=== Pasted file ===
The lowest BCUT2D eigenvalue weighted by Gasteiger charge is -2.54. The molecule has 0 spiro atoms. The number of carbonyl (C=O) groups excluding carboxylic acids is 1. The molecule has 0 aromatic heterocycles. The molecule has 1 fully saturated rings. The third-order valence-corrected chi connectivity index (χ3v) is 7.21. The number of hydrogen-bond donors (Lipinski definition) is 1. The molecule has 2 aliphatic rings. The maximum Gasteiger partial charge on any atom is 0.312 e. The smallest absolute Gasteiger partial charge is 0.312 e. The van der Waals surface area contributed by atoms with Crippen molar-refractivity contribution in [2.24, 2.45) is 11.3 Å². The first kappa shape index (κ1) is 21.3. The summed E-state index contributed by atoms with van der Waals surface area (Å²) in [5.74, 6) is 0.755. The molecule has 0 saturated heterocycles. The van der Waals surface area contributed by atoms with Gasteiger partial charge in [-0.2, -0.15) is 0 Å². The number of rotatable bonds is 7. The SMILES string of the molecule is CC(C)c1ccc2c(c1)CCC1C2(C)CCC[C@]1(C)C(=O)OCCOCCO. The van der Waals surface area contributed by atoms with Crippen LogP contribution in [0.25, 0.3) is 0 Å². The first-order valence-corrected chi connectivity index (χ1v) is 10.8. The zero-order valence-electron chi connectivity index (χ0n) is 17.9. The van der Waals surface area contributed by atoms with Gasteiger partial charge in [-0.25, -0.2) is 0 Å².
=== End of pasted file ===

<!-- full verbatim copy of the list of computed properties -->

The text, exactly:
The lowest BCUT2D eigenvalue weighted by Gasteiger charge is -2.54. The molecule has 0 spiro atoms. The number of carbonyl (C=O) groups excluding carboxylic acids is 1. The molecule has 0 aromatic heterocycles. The molecule has 1 fully saturated rings. The third-order valence-corrected chi connectivity index (χ3v) is 7.21. The number of hydrogen-bond donors (Lipinski definition) is 1. The molecule has 2 aliphatic rings. The maximum Gasteiger partial charge on any atom is 0.312 e. The smallest absolute Gasteiger partial charge is 0.312 e. The van der Waals surface area contributed by atoms with Crippen molar-refractivity contribution in [2.24, 2.45) is 11.3 Å². The first kappa shape index (κ1) is 21.3. The summed E-state index contributed by atoms with van der Waals surface area (Å²) in [5.74, 6) is 0.755. The molecule has 0 saturated heterocycles. The van der Waals surface area contributed by atoms with Gasteiger partial charge in [-0.2, -0.15) is 0 Å². The number of rotatable bonds is 7. The SMILES string of the molecule is CC(C)c1ccc2c(c1)CCC1C2(C)CCC[C@]1(C)C(=O)OCCOCCO. The van der Waals surface area contributed by atoms with Crippen LogP contribution in [0.25, 0.3) is 0 Å². The first-order valence-corrected chi connectivity index (χ1v) is 10.8. The zero-order valence-electron chi connectivity index (χ0n) is 17.9. The van der Waals surface area contributed by atoms with Gasteiger partial charge in [-0.25, -0.2) is 0 Å².